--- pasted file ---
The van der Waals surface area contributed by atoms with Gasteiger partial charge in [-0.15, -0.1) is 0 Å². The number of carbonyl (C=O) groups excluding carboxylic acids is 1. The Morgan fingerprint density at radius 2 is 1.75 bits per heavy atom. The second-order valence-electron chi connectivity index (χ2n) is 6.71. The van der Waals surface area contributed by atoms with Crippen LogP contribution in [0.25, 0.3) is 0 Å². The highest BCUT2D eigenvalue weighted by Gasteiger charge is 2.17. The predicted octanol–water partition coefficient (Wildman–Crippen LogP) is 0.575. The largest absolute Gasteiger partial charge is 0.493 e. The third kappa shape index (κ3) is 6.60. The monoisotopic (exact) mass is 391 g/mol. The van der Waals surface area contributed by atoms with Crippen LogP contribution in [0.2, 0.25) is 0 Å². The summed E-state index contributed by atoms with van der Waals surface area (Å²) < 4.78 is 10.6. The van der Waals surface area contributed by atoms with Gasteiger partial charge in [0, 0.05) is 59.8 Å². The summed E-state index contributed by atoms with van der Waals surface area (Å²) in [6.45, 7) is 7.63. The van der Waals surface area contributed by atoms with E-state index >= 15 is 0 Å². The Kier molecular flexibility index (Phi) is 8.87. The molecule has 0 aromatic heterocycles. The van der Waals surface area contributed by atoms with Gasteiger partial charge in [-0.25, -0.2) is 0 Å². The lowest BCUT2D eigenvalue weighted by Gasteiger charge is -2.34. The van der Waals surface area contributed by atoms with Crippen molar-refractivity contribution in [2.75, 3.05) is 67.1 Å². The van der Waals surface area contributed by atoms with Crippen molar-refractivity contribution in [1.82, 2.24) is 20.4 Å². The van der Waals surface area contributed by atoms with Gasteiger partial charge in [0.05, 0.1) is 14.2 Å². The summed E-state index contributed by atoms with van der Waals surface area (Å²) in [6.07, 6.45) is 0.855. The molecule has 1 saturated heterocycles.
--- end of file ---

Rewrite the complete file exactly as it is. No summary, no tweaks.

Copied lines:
The van der Waals surface area contributed by atoms with Gasteiger partial charge in [-0.15, -0.1) is 0 Å². The number of carbonyl (C=O) groups excluding carboxylic acids is 1. The Morgan fingerprint density at radius 2 is 1.75 bits per heavy atom. The second-order valence-electron chi connectivity index (χ2n) is 6.71. The van der Waals surface area contributed by atoms with Crippen LogP contribution in [0.25, 0.3) is 0 Å². The highest BCUT2D eigenvalue weighted by Gasteiger charge is 2.17. The predicted octanol–water partition coefficient (Wildman–Crippen LogP) is 0.575. The largest absolute Gasteiger partial charge is 0.493 e. The third kappa shape index (κ3) is 6.60. The monoisotopic (exact) mass is 391 g/mol. The van der Waals surface area contributed by atoms with Crippen LogP contribution in [0.2, 0.25) is 0 Å². The summed E-state index contributed by atoms with van der Waals surface area (Å²) < 4.78 is 10.6. The van der Waals surface area contributed by atoms with Gasteiger partial charge in [0, 0.05) is 59.8 Å². The summed E-state index contributed by atoms with van der Waals surface area (Å²) in [6.45, 7) is 7.63. The van der Waals surface area contributed by atoms with E-state index >= 15 is 0 Å². The Kier molecular flexibility index (Phi) is 8.87. The molecule has 0 aromatic heterocycles. The van der Waals surface area contributed by atoms with Gasteiger partial charge in [-0.25, -0.2) is 0 Å². The lowest BCUT2D eigenvalue weighted by Gasteiger charge is -2.34. The van der Waals surface area contributed by atoms with Crippen molar-refractivity contribution in [2.75, 3.05) is 67.1 Å². The van der Waals surface area contributed by atoms with Crippen molar-refractivity contribution in [1.82, 2.24) is 20.4 Å². The van der Waals surface area contributed by atoms with Gasteiger partial charge in [0.05, 0.1) is 14.2 Å². The summed E-state index contributed by atoms with van der Waals surface area (Å²) in [6.07, 6.45) is 0.855. The molecule has 1 saturated heterocycles.